I hope I have inspired you to seek out ethically raised produce.  When you eat better quality meat, you eat less and you are more satisfied.  When you eat meat that you know who the farmer is, how the meat was raised, you create a sense of ecological connection which I guarantee will help you to live well and be well and it may even inspire you to start farming.  

See you for part two of our Victorian Ethical Farm Research Trip 



Thank you Tammi and Stuart for opening up your farm and your hearts to allow us to share a very special day.  

If you are interested in learning how to make salami’s or any of the other workshops which Tammi runs please go to her website here.  I highly recommend it!







A Rare and Magical Event on The Little Island – It Snowed

The weather forecast mentioned a chance of snow down to sea level.  A warning went out to sheep graziers and a warning went out to all Tasmanian schools that there is a very high chance the kids will not be able to attend school.  As I listened to the news last night I must admit I felt excited.  I hope I wake up to snow tomorrow.  

And I did!  As I walked out from the bedroom and looked outside everything was covered in snow.  It was pure white and I was excited.  I raced back into the bedroom and woke Andrew up.  Actually, I may have yanked at him to get out of bed and look at all the snow.  

The last time it snowed this much in Tasmania was back in 1986.  I am not sure if it snowed here on Bruny Island but I am so glad we had the amazing opportunity to see it snow here in 2015 on the little island.  

I felt like a kid again.  I went outside and snapped away.   I hope you enjoy the photos and if you’re living in Tasmania I hope that you were able to enjoy the snow as much as I did.  

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I haven’t built a snowman since I was a child.  He may be a bit out of proportion but I had a lot of fun building him.  

It just goes to show how simple things like snow and building a snowman makes you happy.  Once again embracing nature sure helps with our overall sense of health and wellbeing.

If you’re living or visiting Tasmania I hope you enjoyed the snow as much as we did.  Please feel free to share any photos in the comment section below or post on the Primal Living Facebook page.  

I am off to grab the carrot from outside off the snowman because I need it to make pumpkin soup for lunch. Stay warm and we will chat again soon


Farm Lunches

Pumpkin, Potato and Sage Quiche

Last year for the first time I grew pumpkins.  I was so excited that I was able to grow and harvest forty-seven pumpkins.  In the growing process I only lost two of them to possums and currently the pumpkins are sitting in my container ready to be made into delicious nutrient dense meals.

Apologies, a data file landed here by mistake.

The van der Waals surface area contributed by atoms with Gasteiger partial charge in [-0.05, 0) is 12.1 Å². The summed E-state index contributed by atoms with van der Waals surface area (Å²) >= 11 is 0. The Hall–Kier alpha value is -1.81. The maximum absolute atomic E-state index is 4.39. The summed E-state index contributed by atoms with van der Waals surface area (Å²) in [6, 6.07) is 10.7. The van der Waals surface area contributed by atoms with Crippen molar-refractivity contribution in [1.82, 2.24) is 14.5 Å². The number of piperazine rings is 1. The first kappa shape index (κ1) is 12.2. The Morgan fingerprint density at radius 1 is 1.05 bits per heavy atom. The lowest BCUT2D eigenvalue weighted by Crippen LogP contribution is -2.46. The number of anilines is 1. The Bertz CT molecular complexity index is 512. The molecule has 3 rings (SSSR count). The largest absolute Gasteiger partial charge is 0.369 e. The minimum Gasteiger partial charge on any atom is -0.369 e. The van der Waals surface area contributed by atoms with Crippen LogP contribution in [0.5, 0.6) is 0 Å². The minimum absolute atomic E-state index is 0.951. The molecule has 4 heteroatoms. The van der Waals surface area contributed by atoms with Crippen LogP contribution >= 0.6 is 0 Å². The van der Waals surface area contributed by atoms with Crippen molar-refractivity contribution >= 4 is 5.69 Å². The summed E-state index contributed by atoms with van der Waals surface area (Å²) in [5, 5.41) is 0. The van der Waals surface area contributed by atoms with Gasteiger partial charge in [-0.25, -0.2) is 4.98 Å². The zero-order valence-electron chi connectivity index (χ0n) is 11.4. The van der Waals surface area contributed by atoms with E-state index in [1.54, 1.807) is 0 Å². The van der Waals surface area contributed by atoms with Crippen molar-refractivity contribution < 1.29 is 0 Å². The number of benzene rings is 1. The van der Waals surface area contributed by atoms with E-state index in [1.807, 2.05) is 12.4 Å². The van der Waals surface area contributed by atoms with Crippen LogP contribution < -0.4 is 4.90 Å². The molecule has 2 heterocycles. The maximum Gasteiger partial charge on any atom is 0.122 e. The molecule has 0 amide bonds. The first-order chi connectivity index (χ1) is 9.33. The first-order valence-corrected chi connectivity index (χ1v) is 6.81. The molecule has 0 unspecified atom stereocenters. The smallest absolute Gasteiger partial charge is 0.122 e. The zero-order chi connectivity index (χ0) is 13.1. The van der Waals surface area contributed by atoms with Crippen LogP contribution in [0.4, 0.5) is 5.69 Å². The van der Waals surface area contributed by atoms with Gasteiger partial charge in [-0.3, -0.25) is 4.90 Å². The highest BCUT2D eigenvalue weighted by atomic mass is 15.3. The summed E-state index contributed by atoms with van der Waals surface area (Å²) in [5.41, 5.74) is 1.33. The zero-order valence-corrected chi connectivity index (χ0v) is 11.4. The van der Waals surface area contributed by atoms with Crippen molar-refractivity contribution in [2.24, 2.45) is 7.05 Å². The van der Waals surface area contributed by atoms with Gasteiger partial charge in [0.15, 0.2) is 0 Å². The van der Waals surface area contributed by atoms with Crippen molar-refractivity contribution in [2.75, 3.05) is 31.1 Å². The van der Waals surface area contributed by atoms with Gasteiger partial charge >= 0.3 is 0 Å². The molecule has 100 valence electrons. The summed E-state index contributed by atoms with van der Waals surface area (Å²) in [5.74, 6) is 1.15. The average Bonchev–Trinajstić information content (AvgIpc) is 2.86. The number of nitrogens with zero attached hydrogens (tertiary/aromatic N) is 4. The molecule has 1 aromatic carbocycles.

Growing your own food is one of the most exciting and enjoyable things to do.  When I cut the pumpkin open to make the pumpkin, potato and sage quiche I was in awe of the bright orange colour that faced me. I grew this with my own two hands and not one bit of chemical or pesticide went into the soil.  My organic pumpkins have had a lot of love and organic matter added to it and then left to its own natural devices to grow. With the right environment nature can produce amazing produce and what’s even more amazing is when you can sit down to a meal knowing where your food came from and how it was grown.  

With forty-seven pumpkins in the container they are now ready to be eaten.  I made this recipe up on the spot and with minimal cooking experience I feel it is a winner.  Not only is it delicious it uses ingredients all sourced from my own backyard.  I hope you enjoy it as much as I did.  


Pumpkin, Potato and Sage Quiche
Serves 10
A delicious gluten free quiche using local and seasonal produce.
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Prep Time
20 min
Cook Time
35 min
Prep Time
20 min
Cook Time
35 min
  1. 8 free range eggs
  2. 3 dutch cream potatoes, diced small
  3. 1/4 of a small pumpkin, diced small
  4. 1/2 cup fresh or dried chopped sage
  5. 1/4 cup cream (preferably organic)
  6. Himalayan or sea salt and pepper to taste
  1. In a steamer add your potato and pumpkin and steam unil tender
  2. Whilst vegetables are steaming add the eggs to a bowl and whisk
  3. Add in the cream and diced sage and combine well
  4. Butter a quiche pan
  5. Once vegetables are ready add them to the quiche pan and pour over the egg, cream and sage mixture
  6. Season well with salt and pepper
  7. Bake in a 180 degree oven for 30-35 minutes
  8. Serve with a delicious green salad dressed with cold pressed olive oil
  1. In the egg misture you can add other herbs such as rosemary, thyme or parsley